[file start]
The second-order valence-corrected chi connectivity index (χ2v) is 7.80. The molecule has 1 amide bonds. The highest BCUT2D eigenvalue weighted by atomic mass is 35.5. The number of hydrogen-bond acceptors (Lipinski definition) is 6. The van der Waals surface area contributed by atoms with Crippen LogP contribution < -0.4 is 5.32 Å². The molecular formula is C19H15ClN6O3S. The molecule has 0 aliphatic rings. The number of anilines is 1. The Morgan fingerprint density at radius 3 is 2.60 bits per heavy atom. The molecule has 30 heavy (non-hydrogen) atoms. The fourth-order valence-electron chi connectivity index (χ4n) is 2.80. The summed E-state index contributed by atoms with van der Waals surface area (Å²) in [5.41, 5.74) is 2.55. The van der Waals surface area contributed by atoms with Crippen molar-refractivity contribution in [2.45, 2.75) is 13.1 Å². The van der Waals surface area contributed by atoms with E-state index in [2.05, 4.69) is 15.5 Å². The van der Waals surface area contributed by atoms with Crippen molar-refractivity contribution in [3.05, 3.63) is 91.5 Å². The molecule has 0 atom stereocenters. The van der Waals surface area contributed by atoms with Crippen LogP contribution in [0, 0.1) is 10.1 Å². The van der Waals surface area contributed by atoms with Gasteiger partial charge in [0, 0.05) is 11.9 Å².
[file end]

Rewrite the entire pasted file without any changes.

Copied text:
The second-order valence-corrected chi connectivity index (χ2v) is 7.80. The molecule has 1 amide bonds. The highest BCUT2D eigenvalue weighted by atomic mass is 35.5. The number of hydrogen-bond acceptors (Lipinski definition) is 6. The van der Waals surface area contributed by atoms with Crippen LogP contribution < -0.4 is 5.32 Å². The molecular formula is C19H15ClN6O3S. The molecule has 0 aliphatic rings. The number of anilines is 1. The Morgan fingerprint density at radius 3 is 2.60 bits per heavy atom. The molecule has 30 heavy (non-hydrogen) atoms. The fourth-order valence-electron chi connectivity index (χ4n) is 2.80. The summed E-state index contributed by atoms with van der Waals surface area (Å²) in [5.41, 5.74) is 2.55. The van der Waals surface area contributed by atoms with Crippen molar-refractivity contribution in [2.45, 2.75) is 13.1 Å². The van der Waals surface area contributed by atoms with E-state index in [2.05, 4.69) is 15.5 Å². The van der Waals surface area contributed by atoms with Crippen molar-refractivity contribution in [3.05, 3.63) is 91.5 Å². The molecule has 0 atom stereocenters. The van der Waals surface area contributed by atoms with Crippen LogP contribution in [0, 0.1) is 10.1 Å². The van der Waals surface area contributed by atoms with Gasteiger partial charge in [0, 0.05) is 11.9 Å².